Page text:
By Frank Mitzel.
This is the fourth installment of the Gardens of Italy series. The previous three articles in this series are Gardens of Northern Italy Near Lake Como, Gardens of Northern Italy Near Venice, and Gardens Around Florence.
Traveling due west from Florence to Pisa and Lucca, we continue our tour of Italian gardens in Tuscany. Just outside of Lucca in Collodi, in Tuscany's municipality of Pescia, is the massive 17th century Villa Garzoni, with a wonderful Renaissance garden cascading down the hill from the villa. The garden has a distinct symmetrical design with Neptune's Grotto below a grand double staircase acting as a central focal point.
A vast variety of elaborate concrete statues of emperors, gods, and goddesses makes for an impressive sight at every angle. A large pool with a fountain above a water staircase at the top of the garden has a collection of 19th century camellias, and a labyrinth leads to the villa from the top of the garden. A tropical greenhouse within the garden acts as a butterfly house full of tropical butterflies, not unlike the one we have here in the spring at the San Diego Zoo Safari Park.
Also near Lucca, just eight miles away, is the Villa Mansi in Segromigno in Monte. It was built in the 16th century and represents the culture and society of the ancient aristocratic republic of the Renaissance. The grounds around the handsome villa boast large evergreen hedges, fruit trees, streams, fish ponds, meadows, pools, cascades, fountains, and expansive lawns.
Just five miles northeast of Lucca sits the Villa Reale di Marlia, with its beautiful extensive garden and grounds. The Villa Reale (Royal Palace in French) is a national monument and was once the royal home of Napoleon's sister, Elisa Bonaparte Baciocchi, Princess of Piombino and Lucca (and later the Grand Duchess of Tuscany). She purchased the villa in 1806 and proceeded to expand the property and villa to her liking, and subsequent owners made their own modifications and additions to create the estate we see today.
Villa Reale's Spanish Garden with Liberty style (aka Art Nouveau) water statues boasts a large collection of flowering roses in May and June, and in early spring, the Viale delle Camelie contains over thirty types of camellias blooming along gravel pathways. The manmade lake provides water to the Teatro d'Acqua, located in front of the Villa Reale, and the symmetrical Italian styled garden offers statues, fountains, grottoes (including the Grotta di Pan with mysterious sea monsters), and many other interesting features. Lastly, the Lemon Garden has an enormous fish pond surrounded by over 200 terracotta containers full of lemon trees and other citrus varieties within a mature stand of mammoth triangular-shaped Magnolia trees. Two lounging statues at one end of the pond represent the nearby Arno and Serchio rivers.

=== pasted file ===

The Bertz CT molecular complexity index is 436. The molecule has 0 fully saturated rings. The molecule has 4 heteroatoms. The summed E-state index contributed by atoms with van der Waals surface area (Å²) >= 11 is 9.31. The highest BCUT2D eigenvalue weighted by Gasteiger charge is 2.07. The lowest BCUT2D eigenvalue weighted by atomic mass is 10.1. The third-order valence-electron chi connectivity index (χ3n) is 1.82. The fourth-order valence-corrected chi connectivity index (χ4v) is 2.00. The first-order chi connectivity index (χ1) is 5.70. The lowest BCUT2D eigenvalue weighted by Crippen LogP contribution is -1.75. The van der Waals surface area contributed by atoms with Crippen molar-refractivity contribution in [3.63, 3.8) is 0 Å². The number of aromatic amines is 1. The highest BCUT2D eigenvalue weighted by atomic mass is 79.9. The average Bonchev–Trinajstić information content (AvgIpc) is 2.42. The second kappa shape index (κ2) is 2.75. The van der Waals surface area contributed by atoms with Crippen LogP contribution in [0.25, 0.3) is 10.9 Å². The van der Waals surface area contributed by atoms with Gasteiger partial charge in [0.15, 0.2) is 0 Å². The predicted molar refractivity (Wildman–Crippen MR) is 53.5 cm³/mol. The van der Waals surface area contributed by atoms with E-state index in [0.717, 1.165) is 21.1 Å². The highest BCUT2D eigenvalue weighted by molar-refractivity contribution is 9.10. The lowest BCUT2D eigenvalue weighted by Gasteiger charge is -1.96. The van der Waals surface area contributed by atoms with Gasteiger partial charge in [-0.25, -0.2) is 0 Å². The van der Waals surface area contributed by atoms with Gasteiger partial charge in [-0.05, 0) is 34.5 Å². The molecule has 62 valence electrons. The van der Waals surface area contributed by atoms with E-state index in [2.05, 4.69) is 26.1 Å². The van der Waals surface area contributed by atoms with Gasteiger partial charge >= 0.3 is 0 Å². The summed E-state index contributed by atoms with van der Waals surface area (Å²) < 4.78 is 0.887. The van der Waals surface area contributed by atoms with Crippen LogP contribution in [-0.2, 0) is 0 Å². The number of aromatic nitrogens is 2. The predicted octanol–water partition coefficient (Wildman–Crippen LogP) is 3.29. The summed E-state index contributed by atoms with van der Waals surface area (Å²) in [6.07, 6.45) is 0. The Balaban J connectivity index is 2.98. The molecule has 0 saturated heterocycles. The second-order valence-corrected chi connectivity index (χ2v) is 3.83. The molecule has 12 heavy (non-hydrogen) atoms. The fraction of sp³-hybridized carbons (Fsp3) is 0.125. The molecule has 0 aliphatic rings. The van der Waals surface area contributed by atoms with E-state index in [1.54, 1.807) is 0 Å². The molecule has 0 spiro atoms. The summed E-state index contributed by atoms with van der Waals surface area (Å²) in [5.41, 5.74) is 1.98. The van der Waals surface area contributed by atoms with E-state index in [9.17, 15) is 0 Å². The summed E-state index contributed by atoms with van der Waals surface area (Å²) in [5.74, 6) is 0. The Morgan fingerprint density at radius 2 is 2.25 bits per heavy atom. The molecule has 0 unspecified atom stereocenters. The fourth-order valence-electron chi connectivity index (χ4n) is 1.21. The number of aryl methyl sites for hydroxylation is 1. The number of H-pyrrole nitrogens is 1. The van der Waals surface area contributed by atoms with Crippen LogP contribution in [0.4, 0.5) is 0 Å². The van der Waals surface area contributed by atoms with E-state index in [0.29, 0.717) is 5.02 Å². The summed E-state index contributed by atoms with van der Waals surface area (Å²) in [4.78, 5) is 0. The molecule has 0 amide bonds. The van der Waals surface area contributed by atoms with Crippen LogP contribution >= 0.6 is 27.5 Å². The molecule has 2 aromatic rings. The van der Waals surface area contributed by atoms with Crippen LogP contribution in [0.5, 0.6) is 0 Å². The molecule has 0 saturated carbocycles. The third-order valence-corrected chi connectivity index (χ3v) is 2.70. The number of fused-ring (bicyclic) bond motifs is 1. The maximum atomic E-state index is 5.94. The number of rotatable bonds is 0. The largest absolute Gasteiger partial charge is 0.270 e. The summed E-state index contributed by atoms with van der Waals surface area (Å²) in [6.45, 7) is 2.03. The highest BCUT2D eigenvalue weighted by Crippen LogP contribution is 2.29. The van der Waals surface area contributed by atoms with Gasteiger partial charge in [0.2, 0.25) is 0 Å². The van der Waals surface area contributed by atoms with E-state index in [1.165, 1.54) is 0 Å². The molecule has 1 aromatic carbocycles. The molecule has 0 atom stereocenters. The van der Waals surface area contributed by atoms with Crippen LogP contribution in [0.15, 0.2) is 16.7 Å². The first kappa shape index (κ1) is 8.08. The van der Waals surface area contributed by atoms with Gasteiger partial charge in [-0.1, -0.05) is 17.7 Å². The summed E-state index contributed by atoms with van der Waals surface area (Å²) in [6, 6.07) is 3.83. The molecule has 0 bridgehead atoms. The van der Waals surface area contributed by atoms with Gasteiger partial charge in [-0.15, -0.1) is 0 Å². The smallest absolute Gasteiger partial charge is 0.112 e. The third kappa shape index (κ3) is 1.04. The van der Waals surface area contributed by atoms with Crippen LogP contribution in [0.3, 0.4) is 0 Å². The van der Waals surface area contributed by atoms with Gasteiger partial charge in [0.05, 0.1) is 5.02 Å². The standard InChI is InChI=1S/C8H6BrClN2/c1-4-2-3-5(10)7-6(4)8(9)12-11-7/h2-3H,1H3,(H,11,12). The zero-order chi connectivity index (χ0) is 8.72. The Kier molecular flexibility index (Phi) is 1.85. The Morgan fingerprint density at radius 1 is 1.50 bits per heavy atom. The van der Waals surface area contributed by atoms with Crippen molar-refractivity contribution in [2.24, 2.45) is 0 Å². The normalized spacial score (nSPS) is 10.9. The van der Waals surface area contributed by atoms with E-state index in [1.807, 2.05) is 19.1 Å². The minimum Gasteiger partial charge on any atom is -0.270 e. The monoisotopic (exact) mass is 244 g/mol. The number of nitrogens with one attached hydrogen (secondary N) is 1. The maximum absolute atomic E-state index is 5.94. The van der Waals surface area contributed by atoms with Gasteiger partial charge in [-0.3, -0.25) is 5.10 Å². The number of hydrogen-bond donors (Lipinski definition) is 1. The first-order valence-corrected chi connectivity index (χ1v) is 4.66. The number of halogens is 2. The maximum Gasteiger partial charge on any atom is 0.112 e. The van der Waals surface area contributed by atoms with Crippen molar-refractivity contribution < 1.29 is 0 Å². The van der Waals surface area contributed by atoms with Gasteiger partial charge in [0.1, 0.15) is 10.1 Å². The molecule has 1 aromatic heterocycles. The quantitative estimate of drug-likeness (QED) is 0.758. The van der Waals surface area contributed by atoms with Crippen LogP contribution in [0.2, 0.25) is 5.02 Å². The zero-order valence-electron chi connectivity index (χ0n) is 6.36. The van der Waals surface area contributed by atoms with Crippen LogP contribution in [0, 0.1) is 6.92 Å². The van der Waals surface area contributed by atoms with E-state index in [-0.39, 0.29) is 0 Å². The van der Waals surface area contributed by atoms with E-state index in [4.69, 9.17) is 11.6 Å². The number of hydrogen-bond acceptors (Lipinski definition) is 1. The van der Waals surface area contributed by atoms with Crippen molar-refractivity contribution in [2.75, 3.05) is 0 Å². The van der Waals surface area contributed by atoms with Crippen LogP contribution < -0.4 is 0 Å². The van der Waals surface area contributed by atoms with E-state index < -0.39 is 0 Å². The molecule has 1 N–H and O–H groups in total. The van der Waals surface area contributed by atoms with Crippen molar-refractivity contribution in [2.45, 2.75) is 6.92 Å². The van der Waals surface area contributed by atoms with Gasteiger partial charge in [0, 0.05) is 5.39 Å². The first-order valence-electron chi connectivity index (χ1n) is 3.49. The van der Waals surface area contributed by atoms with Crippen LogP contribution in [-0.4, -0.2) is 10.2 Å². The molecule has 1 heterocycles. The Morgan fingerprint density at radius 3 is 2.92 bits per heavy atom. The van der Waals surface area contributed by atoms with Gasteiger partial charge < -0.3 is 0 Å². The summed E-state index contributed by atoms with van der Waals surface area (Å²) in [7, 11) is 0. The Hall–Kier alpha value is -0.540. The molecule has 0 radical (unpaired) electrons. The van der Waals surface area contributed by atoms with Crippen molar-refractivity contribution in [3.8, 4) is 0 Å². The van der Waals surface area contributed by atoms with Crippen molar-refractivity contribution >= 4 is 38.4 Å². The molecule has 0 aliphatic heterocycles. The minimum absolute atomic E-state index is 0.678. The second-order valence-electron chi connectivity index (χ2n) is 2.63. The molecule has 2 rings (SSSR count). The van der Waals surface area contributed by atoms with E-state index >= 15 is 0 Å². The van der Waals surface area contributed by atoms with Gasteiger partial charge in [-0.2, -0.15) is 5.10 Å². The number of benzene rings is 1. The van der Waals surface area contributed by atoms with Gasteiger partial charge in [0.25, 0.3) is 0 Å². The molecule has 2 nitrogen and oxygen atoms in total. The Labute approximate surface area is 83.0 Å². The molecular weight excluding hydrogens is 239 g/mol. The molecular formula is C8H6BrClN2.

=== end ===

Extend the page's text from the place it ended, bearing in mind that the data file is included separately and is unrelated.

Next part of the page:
A little farther, less than eight miles northeast of Lucca, is Villa Torrigiani, originally an Italian Renaissance style garden, then redesigned in the 17th century with a Baroque layout by the French landscape gardener Andre Le Notre. The most intriguing aspect on the grounds is the Giardino di Flora, or Giardino Segreto (Secret Garden) with pools, topiary, and rectilinear beds. Water sprays from steps, statuary, masks, and from the ground itself, creating a delightful display. The property is lined with avenues of cypresses and filled with mature umbrella pines, magnolias, ginkgo, and sequoia trees.
Villa Massei is just eight miles southeast of Lucca near the Compitese hills. The 17th century villa sports a fairly new garden redesign that took place in the 1980s to create formal boxwood-edged beds comprising sixteen compartments filled with bright, hardy perennial flowers. Mature cherry, camphor, and olive trees fill the surrounding hillsides and meadow.
Finally, we finish our tour back in Pisa at the Orto Botanico located in the north of the city near the cathedral. The first Grand Duke of Tuscany, Cosimo I, founded the University of Pisa's botanic garden in 1544, making it the oldest botanic garden in Europe. Although the garden lacks exotic plantings and grandeur, it's still nice to visit for its historical significance, and for peace and quiet within the busy city.
Next, we will head south along the Mediterranean Sea towards Rome as we continue the Gardens of Italy series.
All images courtesy of the author.